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National curriculum in England: languages programmes of study

Purpose of study

Learning a foreign language is a liberation from insularity and provides an opening to other cultures. A high-quality languages education should foster pupils’ curiosity and deepen their understanding of the world. The teaching should enable pupils to express their ideas and thoughts in another language and to understand and respond to its speakers, both in speech and in writing. It should also provide opportunities for them to communicate for practical purposes, learn new ways of thinking and read great literature in the original language. Language teaching should provide the foundation for learning further languages, equipping pupils to study and work in other countries.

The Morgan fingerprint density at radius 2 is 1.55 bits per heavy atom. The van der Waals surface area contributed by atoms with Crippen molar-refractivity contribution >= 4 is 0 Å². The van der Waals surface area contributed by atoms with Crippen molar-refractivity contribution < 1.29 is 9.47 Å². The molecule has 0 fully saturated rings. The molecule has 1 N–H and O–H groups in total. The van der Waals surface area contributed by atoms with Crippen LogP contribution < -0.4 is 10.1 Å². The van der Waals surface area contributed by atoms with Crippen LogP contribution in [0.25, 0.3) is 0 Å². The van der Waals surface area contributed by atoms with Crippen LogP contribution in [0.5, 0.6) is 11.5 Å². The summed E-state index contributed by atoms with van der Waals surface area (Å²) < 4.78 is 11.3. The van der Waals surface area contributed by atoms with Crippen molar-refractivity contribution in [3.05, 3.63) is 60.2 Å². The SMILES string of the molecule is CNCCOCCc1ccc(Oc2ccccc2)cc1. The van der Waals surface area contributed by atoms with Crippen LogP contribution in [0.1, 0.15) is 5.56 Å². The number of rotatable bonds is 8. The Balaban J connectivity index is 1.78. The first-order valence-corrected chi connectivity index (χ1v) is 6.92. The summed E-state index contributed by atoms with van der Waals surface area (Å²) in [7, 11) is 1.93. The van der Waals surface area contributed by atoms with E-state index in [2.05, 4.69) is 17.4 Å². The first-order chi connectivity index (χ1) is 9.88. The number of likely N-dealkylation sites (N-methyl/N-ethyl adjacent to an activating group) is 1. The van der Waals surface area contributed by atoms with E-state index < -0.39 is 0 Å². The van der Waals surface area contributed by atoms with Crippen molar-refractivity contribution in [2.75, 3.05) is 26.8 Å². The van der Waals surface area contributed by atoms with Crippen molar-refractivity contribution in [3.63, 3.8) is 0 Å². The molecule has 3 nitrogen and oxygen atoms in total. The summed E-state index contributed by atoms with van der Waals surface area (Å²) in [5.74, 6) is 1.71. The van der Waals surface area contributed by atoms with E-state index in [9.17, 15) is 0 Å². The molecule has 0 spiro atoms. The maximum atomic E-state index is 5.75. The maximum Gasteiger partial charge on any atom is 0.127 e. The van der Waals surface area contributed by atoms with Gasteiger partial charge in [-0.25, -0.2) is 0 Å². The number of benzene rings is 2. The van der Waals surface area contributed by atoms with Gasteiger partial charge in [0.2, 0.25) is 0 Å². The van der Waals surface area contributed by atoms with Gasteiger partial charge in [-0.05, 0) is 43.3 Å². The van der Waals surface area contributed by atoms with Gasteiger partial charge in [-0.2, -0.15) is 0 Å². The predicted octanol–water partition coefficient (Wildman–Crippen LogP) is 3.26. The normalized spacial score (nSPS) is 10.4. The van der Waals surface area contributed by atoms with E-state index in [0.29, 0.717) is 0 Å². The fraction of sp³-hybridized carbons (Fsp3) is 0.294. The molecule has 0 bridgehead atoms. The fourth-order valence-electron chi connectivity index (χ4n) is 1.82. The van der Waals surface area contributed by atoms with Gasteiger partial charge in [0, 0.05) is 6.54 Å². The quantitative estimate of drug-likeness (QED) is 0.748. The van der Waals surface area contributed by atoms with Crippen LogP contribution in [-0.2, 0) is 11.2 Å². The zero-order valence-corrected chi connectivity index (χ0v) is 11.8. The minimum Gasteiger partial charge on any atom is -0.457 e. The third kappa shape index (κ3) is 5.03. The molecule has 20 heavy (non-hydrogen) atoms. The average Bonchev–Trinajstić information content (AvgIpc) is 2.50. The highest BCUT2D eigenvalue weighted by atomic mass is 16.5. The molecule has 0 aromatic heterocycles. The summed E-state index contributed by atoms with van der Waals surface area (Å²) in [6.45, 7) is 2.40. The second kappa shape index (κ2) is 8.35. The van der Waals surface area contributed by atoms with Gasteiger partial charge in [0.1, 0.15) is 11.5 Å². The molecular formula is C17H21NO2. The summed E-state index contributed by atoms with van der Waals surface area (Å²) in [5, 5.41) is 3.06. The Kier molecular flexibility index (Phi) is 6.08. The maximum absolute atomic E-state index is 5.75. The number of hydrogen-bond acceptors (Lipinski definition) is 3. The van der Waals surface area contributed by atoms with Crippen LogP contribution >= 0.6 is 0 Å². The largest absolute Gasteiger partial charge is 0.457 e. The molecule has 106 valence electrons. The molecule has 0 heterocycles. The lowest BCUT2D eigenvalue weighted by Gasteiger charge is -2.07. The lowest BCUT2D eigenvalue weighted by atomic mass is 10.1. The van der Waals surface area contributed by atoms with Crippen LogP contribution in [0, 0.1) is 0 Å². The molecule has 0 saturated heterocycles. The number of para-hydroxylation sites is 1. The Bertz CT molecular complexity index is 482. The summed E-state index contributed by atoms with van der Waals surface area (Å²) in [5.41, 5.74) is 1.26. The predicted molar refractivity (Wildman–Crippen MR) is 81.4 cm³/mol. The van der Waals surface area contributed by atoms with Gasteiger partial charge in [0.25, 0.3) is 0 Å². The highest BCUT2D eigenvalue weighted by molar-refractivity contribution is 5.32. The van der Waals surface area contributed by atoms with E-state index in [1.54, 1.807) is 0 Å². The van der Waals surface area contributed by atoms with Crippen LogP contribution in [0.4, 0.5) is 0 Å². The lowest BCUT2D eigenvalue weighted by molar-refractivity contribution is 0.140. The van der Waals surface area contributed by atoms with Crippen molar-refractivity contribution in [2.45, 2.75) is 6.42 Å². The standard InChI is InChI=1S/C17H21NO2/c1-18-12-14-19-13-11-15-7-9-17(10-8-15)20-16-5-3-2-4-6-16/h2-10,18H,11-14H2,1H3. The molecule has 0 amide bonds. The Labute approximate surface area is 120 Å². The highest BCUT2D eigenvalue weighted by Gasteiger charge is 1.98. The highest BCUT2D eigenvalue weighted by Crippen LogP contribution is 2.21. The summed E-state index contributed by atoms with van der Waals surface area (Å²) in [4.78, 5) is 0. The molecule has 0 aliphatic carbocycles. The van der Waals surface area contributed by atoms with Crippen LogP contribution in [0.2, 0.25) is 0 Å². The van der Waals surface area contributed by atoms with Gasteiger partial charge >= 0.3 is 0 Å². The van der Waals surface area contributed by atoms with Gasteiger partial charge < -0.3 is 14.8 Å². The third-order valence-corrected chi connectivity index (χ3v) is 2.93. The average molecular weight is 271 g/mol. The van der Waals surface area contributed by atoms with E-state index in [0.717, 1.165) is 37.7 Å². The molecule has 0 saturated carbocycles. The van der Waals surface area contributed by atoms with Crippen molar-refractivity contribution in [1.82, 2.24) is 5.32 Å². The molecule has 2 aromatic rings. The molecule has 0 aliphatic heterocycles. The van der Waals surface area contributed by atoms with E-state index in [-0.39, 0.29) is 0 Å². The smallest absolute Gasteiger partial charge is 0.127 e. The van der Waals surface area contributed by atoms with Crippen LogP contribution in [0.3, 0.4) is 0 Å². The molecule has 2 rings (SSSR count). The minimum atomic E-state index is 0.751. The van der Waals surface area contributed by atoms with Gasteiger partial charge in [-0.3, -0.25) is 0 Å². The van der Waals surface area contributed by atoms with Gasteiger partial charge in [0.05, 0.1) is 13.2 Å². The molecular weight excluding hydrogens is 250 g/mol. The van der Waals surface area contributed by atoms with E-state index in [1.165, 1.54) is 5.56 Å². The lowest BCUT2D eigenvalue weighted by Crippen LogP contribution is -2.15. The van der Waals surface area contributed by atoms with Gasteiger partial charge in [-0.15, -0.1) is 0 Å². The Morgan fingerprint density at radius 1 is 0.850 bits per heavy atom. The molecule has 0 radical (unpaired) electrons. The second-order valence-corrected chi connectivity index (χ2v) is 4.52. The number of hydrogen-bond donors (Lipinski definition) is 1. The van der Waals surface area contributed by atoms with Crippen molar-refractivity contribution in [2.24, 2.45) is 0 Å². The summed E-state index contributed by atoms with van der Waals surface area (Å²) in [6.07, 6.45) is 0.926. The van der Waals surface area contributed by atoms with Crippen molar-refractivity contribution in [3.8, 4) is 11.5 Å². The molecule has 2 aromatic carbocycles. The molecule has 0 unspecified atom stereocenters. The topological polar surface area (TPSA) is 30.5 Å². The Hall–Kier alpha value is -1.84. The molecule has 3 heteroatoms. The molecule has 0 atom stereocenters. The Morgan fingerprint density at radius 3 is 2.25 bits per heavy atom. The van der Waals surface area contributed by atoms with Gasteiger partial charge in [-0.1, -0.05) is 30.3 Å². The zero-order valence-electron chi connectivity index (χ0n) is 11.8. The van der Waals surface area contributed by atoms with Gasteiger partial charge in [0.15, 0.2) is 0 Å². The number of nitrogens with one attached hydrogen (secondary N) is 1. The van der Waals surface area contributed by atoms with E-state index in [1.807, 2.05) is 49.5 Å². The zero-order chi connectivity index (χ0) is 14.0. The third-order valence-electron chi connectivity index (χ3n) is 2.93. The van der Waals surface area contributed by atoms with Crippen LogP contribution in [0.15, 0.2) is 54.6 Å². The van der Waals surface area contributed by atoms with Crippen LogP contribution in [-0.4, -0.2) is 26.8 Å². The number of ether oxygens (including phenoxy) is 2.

Aims

The national curriculum for languages aims to ensure that all pupils:

  • understand and respond to spoken and written language from a variety of authentic sources
  • speak with increasing confidence, fluency and spontaneity, finding ways of communicating what they want to say, including through discussion and asking questions, and continually improving the accuracy of their pronunciation and intonation
  • can write at varying length, for different purposes and audiences, using the variety of grammatical structures that they have learnt
  • discover and develop an appreciation of a range of writing in the language studied

Attainment targets

By the end of each key stage, pupils are expected to know, apply and understand the matters, skills and processes specified in the relevant programme of study.

Schools are not required by law to teach the example content in [square brackets].

Subject content

Key stage 2: Foreign language